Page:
Tuesday, July 31, 2012

Implementing Fast Interpreters: Discussion & Further Reading

My last article on "Implementing Fast Interpreters" was posted to both Hacker News and the Programming subreddit. Commenters pointed out some valid questions and some related work. This post aims to address some of the issue and collect the related work mentioned in the HN and Reddit comments and some more.

Why not write a simple JIT?

The main benefit of an interpreter usually is simplicity and portability. Writing the interpreter in assembly makes it a bit harder to write and you lose portability. So, if we have to go down to the level of assembly, why not write a simple template-based code generator? Wouldn't that be faster? The answer is: it depends.

As Mike Pall (author of LuaJIT) pointed out, LuaJIT v1 was based on a simple JIT and does not consistently beat the LuaJIT v2 interpreter (which is written in assembly).

Performance comparison of LuaJIT v1.1 (simple JIT) vs. LuaJIT v2 interpreter.
A JIT compiler (even a simple one) needs to:
  • Manage additional memory. If the code is short-lived (e.g., there is another optimisation level) then unused memory must be reclaimed and fragmentation may become an issue.
  • Mark that memory as executable (possibly requiring flushing the instruction cache or operating system calls).
  • Manage the transition between compiled code segments. E.g., we need a mapping from bytecode targets to corresponding machine code. If the target hasn't been compiled, yet, this can be done on-demand and the branch instruction can be updated to directly jump to the target. If the target may ever change in the future, we also need a way to locate all the branches to it in order to invalidate them if necessary.
  • If the interpreter has multiple execution modes (e.g., a trace-based JIT has a special recoding mode which is only used for a short time), then code needs to be generated for each execution mode.
All this is quite a bit more complicated than a pure interpreter, even one written in assembler. Whether it's a good reason to take on this complexity depends on how high the interpreter overhead actually is. If the bytecode format is under our control then we can optimise it for our interpreter as done in LuaJIT 2. This isn't always the case, though. The DynamoRIO system is a runtime instrumentation framework for x86. The x86 instruction format is very complex and thus expensive to decode. DynamoRIO therefore does not use an interpreter and instead decodes the host program into basic blocks. (No code generation is really needed, because DynamoRIO emulates x86 on x86, but you could imagine using the same technique to emulate x86 on, say, ARM.) The challenges (and solutions) for this approach are discussed in Derek Bruening's excellent PhD thesis on DynamoRIO. Bebenita et al. describe an interpreter-less JIT-compiler design for a Java VM in their paper "Trace-Based Compilation in Execution Environments without Interpreters" (PDF).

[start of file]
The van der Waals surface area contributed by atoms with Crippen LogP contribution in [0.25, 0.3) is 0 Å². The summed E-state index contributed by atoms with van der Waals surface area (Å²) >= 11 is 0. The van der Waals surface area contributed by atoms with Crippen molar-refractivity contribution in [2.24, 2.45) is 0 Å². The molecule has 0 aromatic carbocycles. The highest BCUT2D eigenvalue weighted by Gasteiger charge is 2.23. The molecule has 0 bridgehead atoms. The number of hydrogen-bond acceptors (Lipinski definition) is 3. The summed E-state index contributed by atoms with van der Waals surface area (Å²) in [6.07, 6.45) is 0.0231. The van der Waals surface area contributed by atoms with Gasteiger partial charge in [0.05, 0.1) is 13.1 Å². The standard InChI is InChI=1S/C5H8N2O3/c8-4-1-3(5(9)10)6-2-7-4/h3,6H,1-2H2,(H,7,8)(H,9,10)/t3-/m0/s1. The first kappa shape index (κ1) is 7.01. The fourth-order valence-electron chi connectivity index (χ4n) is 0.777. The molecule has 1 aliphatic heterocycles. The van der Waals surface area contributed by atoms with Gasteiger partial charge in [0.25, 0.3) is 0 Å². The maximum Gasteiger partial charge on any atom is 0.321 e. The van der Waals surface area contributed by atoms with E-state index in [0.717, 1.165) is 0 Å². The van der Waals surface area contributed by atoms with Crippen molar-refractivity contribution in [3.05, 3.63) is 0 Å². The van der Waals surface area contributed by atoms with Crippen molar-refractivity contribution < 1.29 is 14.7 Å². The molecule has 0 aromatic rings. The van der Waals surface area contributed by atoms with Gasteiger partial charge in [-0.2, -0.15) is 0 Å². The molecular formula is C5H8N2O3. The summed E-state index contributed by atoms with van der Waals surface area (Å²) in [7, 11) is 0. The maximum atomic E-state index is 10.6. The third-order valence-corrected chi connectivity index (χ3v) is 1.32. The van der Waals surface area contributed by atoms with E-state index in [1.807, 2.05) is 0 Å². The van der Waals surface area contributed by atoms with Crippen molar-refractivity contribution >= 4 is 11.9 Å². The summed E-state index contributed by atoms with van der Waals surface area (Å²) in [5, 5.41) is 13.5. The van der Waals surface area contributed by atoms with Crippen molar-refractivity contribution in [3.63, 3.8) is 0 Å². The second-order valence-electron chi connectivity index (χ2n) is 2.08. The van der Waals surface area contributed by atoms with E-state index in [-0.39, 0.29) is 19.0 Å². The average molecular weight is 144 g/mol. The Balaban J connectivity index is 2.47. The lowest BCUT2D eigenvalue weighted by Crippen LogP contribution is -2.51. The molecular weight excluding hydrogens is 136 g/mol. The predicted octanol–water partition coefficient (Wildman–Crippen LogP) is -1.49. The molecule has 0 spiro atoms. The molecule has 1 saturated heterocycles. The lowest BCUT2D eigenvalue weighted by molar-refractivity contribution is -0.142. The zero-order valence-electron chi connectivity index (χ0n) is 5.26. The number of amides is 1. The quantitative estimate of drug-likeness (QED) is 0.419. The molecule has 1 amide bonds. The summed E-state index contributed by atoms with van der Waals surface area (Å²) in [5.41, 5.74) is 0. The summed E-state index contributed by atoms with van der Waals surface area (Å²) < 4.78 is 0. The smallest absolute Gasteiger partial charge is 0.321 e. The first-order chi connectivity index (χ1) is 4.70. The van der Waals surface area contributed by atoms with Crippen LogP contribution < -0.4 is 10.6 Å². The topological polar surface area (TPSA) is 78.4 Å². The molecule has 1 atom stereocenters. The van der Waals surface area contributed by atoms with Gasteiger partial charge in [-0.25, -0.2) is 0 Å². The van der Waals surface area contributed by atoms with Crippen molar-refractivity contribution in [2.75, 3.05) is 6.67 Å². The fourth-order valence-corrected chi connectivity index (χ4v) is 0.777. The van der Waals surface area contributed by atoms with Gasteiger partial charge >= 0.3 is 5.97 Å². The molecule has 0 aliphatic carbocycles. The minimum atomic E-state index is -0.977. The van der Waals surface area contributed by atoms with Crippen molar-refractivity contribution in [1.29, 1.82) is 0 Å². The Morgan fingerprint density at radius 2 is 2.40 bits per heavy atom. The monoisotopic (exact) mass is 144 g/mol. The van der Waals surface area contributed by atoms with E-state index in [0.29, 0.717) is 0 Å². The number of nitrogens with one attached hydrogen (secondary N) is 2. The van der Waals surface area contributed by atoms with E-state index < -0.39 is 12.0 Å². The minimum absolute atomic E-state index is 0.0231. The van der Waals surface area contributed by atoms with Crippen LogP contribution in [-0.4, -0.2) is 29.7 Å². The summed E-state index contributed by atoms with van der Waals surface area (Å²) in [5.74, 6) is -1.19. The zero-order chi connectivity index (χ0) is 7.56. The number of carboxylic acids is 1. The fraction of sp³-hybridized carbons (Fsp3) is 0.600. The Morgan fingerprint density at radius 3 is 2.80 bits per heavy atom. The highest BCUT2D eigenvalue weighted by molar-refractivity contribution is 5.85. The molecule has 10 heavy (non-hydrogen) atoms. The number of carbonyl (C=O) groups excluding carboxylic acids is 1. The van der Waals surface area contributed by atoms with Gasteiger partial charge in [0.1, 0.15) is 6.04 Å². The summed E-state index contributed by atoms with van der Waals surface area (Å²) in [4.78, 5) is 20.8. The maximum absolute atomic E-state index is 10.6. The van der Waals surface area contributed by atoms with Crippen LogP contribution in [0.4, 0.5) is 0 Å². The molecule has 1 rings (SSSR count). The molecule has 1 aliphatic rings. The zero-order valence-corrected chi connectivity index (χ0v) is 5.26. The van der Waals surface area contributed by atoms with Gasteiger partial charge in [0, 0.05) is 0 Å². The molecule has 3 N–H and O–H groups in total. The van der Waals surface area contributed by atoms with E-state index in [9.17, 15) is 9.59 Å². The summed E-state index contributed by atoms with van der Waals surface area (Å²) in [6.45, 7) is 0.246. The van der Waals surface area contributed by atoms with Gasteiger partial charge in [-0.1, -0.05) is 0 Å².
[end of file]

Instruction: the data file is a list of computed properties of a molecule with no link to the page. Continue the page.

DSLs for generating interpreters

The PyPy project generates a C interpreter and a trace-based JIT based on a description in RPython. "Restricted Python", a language with Python-like syntax, but C-with-type-inference like semantics. Laurence Tratt described his experiences using PyPy in his article "Fast Enough VMs in ast Enough Time". PyPy's toolchain makes many design decisions for you; its usefulness therefore depends on whether these decisions align with your goals. The PyPy Status Blog contains many examples of language VMs written in PyPy (e.g. PHP, BF, regular expressions).

A DSL aimed at developing a fast assembly interpreter can still be useful for other purposes. One problem in implementing a JIT compiler is ensuring that the semantics of the compiled code match the semantics of the interpreter (or baseline compiler). By having a slightly higher-level abstraction it could become possible to use the same specification to both generate the interpreter and parts of the compiler. For example, in a trace-based JIT, the code for recording and interpreting looks very similar:
Interpreter:                Trace Recorder:

  mov tmp, [BASE + 8 * RB]    Ref r1 = loadSlot(ins->b);
                              Ref r2 = loadSlot(ins->c);
  add tmp, [BASE + 8 * RC]    Ref r3 = emit(IR_ADD_INT, r1, r2);
  mov [BASE + 8 * RA], tmp    writeSlot(ins->a, r3);

If we treat the trace recorder as just another architecture, it may save us a lot of maintenance effort later on.

Further Reading

There are many other resources on this topic, but here's a short selection of interesting articles and papers on the topic.
If you have more links to good articles on the topic, please leave a comment.

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